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ARLA decision tips power balance for exploited workers in liquor retail

The decision to cancel liquor licences for five Canterbury liquor stores has been welcomed.

The Labour Inspectorate, part of the Ministry of Business, Innovation and Employment, welcomes the Alcohol Regulatory and Licencing Authority’s (ARLA) decision to cancel liquor licences for five Canterbury liquor stores owned by Nekita Enterprises Limited, and director Shereen Singh’s manager’s certificate, following worker exploitation uncovered by the Labour Inspectorate. 

In December 2020, the Employment Relations Authority (ERA) ordered Nekita Enterprises, and director Harjit Singh, to pay a combined total of $125,000 in penalties for operating a dual payroll system to avoid paying four employees the minimum wage for all the hours they worked and failing to keep accurate employment records for 59 employees. The case was taken to the ERA by the Labour Inspectorate, following employee complaints. 

The penalties were in addition to $21,390 that Nekita Enterprises had already paid out to those four former employees in outstanding minimum wage and holiday pay entitlements. 

Labour Inspectorate retail sector strategy lead Loua Ward says, “It is unacceptable for some employers to continually and intentionally breach employment law, undermining employees’ rights and undercutting other businesses. Poor treatment of workers should not provide a competitive advantage in any industry.” 

ARLA found that the employment law breaches by Nekita amounted to improper conduct and ruled that the business is unsuitable to hold a liquor licence.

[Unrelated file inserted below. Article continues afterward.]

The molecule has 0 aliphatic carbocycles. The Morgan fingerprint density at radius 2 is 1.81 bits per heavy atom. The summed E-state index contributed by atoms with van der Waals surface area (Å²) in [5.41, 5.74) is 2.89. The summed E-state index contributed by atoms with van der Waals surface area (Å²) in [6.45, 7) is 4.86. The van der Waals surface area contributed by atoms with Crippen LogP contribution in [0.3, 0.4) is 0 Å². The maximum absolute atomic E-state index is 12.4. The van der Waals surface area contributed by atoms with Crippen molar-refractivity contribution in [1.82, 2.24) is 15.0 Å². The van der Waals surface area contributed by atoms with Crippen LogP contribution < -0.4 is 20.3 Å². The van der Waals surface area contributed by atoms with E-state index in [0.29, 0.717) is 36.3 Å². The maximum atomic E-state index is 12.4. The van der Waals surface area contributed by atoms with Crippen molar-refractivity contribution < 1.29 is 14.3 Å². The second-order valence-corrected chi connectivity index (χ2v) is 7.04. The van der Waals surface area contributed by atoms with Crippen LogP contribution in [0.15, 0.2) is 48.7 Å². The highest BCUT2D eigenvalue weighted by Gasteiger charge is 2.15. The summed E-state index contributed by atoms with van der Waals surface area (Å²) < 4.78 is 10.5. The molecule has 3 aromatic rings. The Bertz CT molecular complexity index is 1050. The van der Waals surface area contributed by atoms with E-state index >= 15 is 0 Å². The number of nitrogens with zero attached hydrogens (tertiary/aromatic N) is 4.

Director Harjit Singh who was found by ARLA to be the “directing mind and will of Nekita” had surrendered his manager’s certificate earlier. However, ARLA noted that if Mr Singh had not surrendered his manager’s certificate, it would have been cancelled. His wife and business partner Shereen Singh also had her manager’s certificate cancelled by ARLA. 

“This ARLA decision has shifted the balance of power as exploiters now risk being put out of business entirely. This decision sends a clear message that businesses that exploit their workers can lose their licences. We encourage liquor store workers who have been exploited by unscrupulous employers to come forward and seek advice from the Labour Inspectorate,” says Ms Ward. 

Immigration New Zealand applies a pragmatic approach for migrants who lose their jobs while on work visas that are tied to their employment and will work with them on a case by case basis to ensure that they can remain lawfully in New Zealand while they make alternative arrangements. 

Ms Ward says, “The Labour Inspectorate has been engaging with a group of liquor retail and supply leaders, including Liquorland, Super Liquor, The Bottle-O, DB, Lion and Asahi, to share ideas and information about worker exploitation within the sector, and how to work collectively and individually towards fixing this issue. 

“It is encouraging to see industry leaders taking a stand against exploitation and taking proactive steps to lift employment law compliance. For example, Super Liquor exited the stores run by Nekita Enterprises from their and have taken comprehensive steps to ensure there is no excuse for franchisees not meeting their obligations. 

“The majority of New Zealand employers want to do the right thing. Ensuring a level playing field is especially important for the labour market’s recovery from the effects of COVID-19.” 

The Labour Inspectorate encourages anyone concerned about their employment situation or the situation of someone they know to contact the Employment New Zealand service centre where concerns are handled in a safe environment.

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